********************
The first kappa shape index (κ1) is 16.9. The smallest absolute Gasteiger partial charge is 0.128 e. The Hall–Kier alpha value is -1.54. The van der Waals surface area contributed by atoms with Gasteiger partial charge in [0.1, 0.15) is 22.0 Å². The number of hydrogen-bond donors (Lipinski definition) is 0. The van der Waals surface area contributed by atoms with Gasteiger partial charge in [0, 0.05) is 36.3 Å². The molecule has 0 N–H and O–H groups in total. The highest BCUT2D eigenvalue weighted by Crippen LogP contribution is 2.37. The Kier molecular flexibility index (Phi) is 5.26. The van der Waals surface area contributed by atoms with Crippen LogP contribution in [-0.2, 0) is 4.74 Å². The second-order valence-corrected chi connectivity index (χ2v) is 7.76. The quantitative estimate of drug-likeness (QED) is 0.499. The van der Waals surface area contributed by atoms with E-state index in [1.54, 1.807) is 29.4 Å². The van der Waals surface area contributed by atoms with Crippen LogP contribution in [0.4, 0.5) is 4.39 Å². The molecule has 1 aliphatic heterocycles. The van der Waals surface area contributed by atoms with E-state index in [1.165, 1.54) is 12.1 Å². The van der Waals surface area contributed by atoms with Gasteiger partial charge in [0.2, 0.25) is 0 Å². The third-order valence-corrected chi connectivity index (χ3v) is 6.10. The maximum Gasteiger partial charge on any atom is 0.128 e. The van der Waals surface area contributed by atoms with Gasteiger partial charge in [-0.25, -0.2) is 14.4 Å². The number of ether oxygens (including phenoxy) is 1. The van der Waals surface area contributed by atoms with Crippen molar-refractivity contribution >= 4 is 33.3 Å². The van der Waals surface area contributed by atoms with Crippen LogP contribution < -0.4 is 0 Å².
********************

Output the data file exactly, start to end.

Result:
The first kappa shape index (κ1) is 16.9. The smallest absolute Gasteiger partial charge is 0.128 e. The Hall–Kier alpha value is -1.54. The van der Waals surface area contributed by atoms with Gasteiger partial charge in [0.1, 0.15) is 22.0 Å². The number of hydrogen-bond donors (Lipinski definition) is 0. The van der Waals surface area contributed by atoms with Gasteiger partial charge in [0, 0.05) is 36.3 Å². The molecule has 0 N–H and O–H groups in total. The highest BCUT2D eigenvalue weighted by Crippen LogP contribution is 2.37. The Kier molecular flexibility index (Phi) is 5.26. The van der Waals surface area contributed by atoms with Crippen LogP contribution in [-0.2, 0) is 4.74 Å². The second-order valence-corrected chi connectivity index (χ2v) is 7.76. The quantitative estimate of drug-likeness (QED) is 0.499. The van der Waals surface area contributed by atoms with E-state index in [1.54, 1.807) is 29.4 Å². The van der Waals surface area contributed by atoms with Crippen LogP contribution in [0.4, 0.5) is 4.39 Å². The molecule has 1 aliphatic heterocycles. The van der Waals surface area contributed by atoms with E-state index in [1.165, 1.54) is 12.1 Å². The van der Waals surface area contributed by atoms with Gasteiger partial charge in [0.2, 0.25) is 0 Å². The third-order valence-corrected chi connectivity index (χ3v) is 6.10. The maximum Gasteiger partial charge on any atom is 0.128 e. The van der Waals surface area contributed by atoms with Gasteiger partial charge in [-0.25, -0.2) is 14.4 Å². The number of ether oxygens (including phenoxy) is 1. The van der Waals surface area contributed by atoms with Crippen molar-refractivity contribution >= 4 is 33.3 Å². The van der Waals surface area contributed by atoms with Crippen LogP contribution < -0.4 is 0 Å².